Sachin close shave with the destiny began in the fourth ball of the 11th over. Saeed Ajmal raps Tendulkar on the pad and umpire Ian Gouldraises the finger. Tendulkar goes for the review, replays show ball will miss leg stump. Tendulkar was 23 and India 75/1. In the next ball Ajmal goes past Tendulkar's bat with a doosra who lunges forward as Akmal appeals for a stumping. Tendulkar just gets his leg back in time. Tendulkar was on 23 and India 75/1. The certain chance of getting the master blaster out came in first ball of 14th over. Tendulkar pulls Shahid Afridi towards short mid-wicket where Misbah-ul-Haq drops a sharp low chance. Tendulkar was on 27 and India 84/1. The Indian kept on enjoying luck when for the fourth time he was let off on the third ball of the 20th over. Tendulkar chips Afridi to Younis Khan at covers who drops a sitter at comfortable height near his shoulder. Ball was parried up but Younis failed to latch on off the second attempt as well.
Tendulkar was on 45. India 116/2. That was not the end .In third ball of the 30th over Tendulkar facing Shahid Afridi edged off a defensive push but Kamran Akmal failed to hold on to the ball. Tendulkar was 70 and India 163/4. His sixth life came in the last bal of the 37th over when Tendulkar goes for a whip-pull shot off Mohammad Hafeez, Umar Akmal at short mid-wicket jumps and gets two hands to the ball but it pops out.
Tendulkar was 81 and India 183/4. Finally Tedulkar fall to a catch by Afridi off Saeed Ajmal for 85, fifteen short of the ton of the tons which he did not at all deserved. Had he reached the mile stone it would have been the poorest hundred from Sachin having six lives. Sachin Tendulkar was honest in admitting that never in his 21-year career has he got reprieve as many as five times in one innings. "Five lives! God has been kind to me. It is not something which has happened to me earlier," Tendulkar said.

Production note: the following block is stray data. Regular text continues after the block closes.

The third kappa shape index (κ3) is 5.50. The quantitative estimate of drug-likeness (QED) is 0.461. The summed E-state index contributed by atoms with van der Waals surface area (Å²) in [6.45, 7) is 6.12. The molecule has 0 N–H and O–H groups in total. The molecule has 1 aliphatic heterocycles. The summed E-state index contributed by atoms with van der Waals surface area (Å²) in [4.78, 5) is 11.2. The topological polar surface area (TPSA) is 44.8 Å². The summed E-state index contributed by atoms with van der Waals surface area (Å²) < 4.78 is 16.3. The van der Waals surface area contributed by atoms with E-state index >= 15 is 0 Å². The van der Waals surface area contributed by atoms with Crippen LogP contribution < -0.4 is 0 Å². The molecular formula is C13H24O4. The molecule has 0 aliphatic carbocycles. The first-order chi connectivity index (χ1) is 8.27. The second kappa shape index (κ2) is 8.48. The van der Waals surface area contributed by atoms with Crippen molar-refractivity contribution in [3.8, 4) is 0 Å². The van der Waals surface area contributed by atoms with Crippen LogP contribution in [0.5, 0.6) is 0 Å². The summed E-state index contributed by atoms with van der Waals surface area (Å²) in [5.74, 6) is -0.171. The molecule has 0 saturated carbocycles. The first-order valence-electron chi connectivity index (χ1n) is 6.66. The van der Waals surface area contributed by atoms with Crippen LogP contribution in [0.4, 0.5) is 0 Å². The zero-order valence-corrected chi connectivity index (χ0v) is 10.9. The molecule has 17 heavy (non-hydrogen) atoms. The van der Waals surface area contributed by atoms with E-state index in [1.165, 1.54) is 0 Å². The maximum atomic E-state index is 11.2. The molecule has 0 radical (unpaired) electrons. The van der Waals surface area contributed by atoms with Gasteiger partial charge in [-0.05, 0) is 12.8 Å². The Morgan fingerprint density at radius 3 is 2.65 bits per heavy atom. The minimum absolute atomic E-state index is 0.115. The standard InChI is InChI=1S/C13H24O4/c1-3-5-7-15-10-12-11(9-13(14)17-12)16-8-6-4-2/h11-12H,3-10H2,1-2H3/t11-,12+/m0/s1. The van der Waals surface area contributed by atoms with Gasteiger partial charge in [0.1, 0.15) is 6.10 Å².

The question why Pakistan lost a match which he could have easily won will haunt the cricket fans and cricket commentators when ever they would discuss the trauma the nation under went under the blazing lights of Mohali stadium. The fate of the needle contest hung by the narrowest of threads. Pakistan's fine bowling on a placid pitch could not compensate for its abysmal catching skills. India's batting was below its best. Team India deserved to win this game; Pakistan didn't. A team that gives Sachin Tendulkar six lives does not deserve to win a crunch knock-out game. If Shahid Afridi and his team had taken their catches, they would have restricted India to 220 or less. But, look bent upon giving Tendulkar his 100th ton. Pakistan could have wrapped up for 220 or less but the butter fingered Pakistanis and sloppy out fielding helped India reach 260. When Pakistan got off to a good start, India did not panic.
Harbhajan's dismissal of Umar Akmal was the turning point of the match. The young Pakistani was threatening to take the game away when the turbaned spinner struck. His Afridi dismissal was again crucial. Misbah-ul-Haqis 56 made at the pace of iceberg added to Pakistanis woes.
Pakistan lost the semi final, which they could have won displaying discipline in fielding, catching and batting. But as the luck would it, they ended at the other side of victory.
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|Publication:||Pakistan & Gulf Economist|
|Date:||Apr 10, 2011|